St. John’s, Newfoundland and Labrador – RCMP Newfoundland and Labrador (RCMP NL) today announced the outcome of Project Brave, an investigation into alleged breach of trust by a former Cabinet Minister and a Royal Newfoundland Constabulary police officer. Assistant Commissioner Ches Parsons, Commanding Officer of RCMP NL, and Sergeant Adam Palmer, Federal Policing Team Leader, provided details of the investigation and advised that no criminal charges will be laid.
The investigation began in March of 2020, when a complaint was received that the Minister had shared contents of a confidential Cabinet document with someone external to the Cabinet, allegedly committing the criminal offence of breach of trust by a public official. The document in question contained information on recommendations for Royal Newfoundland Constabulary (RNC) Commissioned Officer Appointments, essentially senior promotions within the RNC. It was alleged that the Cabinet Minister shared the information with a member of the RNC prior to it being considered by Cabinet.
“Project Brave addressed this complaint with a complete and thorough investigation led by RCMP Federal Policing,” said Assistant Commissioner Parsons. “All avenues were pursued to ensure a robust response to the complaint. We also engaged the Nova Scotia Public Prosecution Service as an additional measure to ensure the independence and integrity of the investigation.”
“The investigation included examination of the actions of both the former Minister and the RNC police officer, a review of cell phone records and other evidence, and interviews with 41 individuals,” said Sergeant Palmer. “While the investigation confirmed that the contents of a confidential Cabinet document were shared, after reviewing all of the evidence and taking into consideration the elements required to obtain a conviction, the decision was made to not pursue criminal charges.”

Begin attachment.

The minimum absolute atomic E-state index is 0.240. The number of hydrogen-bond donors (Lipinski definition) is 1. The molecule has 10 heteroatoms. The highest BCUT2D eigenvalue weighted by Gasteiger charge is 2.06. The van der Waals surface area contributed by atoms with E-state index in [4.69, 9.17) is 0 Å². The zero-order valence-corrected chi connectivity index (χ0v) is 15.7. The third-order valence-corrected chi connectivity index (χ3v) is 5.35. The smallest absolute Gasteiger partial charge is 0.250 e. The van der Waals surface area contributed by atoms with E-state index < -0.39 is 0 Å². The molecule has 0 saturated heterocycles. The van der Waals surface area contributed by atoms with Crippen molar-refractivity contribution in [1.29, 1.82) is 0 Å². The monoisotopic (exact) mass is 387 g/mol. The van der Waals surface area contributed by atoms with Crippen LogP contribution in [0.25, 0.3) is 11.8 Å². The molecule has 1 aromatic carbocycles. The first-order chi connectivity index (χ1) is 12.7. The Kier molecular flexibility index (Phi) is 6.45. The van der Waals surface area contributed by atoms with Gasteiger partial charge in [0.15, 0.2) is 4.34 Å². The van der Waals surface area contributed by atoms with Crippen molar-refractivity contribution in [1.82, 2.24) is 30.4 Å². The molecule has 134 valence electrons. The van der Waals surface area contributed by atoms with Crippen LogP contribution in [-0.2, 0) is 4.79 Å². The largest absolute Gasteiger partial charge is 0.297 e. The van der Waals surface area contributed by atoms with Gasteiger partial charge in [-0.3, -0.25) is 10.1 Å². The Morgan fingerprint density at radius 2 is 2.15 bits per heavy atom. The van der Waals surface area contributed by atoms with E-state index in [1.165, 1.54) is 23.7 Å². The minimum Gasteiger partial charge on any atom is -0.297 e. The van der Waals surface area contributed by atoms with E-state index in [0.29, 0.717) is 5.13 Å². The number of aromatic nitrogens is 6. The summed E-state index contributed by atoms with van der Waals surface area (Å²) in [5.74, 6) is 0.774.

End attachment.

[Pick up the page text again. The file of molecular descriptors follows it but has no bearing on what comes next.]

The prospect of conviction on such a charge must include an examination of the purpose or benefit to the accused. The investigation found that neither party benefitted in any significant way, financial or otherwise, through the sharing of the contents of the confidential document. Neither was there any attempt to influence or change a decision of Cabinet with the sharing.
Based on the evidence gathered, relevant legislation, the totality of the investigation and the opinion of Senior Crown Counsel of Nova Scotia Public Prosecution Service, there is no realistic prospect of conviction on the charge of breach of trust by a public official and, therefore, no charges will be laid.
SIRT-NL, as the police oversight agency for the province, was provided with regular updates by the investigative team and has been provided with a final report of the investigation.
SIRT-NL’s role is to conduct an independent and objective review of the investigation to ensure it was conducted properly and that investigators used best practices and took all investigative steps appropriate in the circumstances. SIRT-NL also assesses whether there is any evidence of bias, tunnel vision or lack of objectivity on the part of the investigating agency. This is to ensure the public has trust in the investigation and its consequences.
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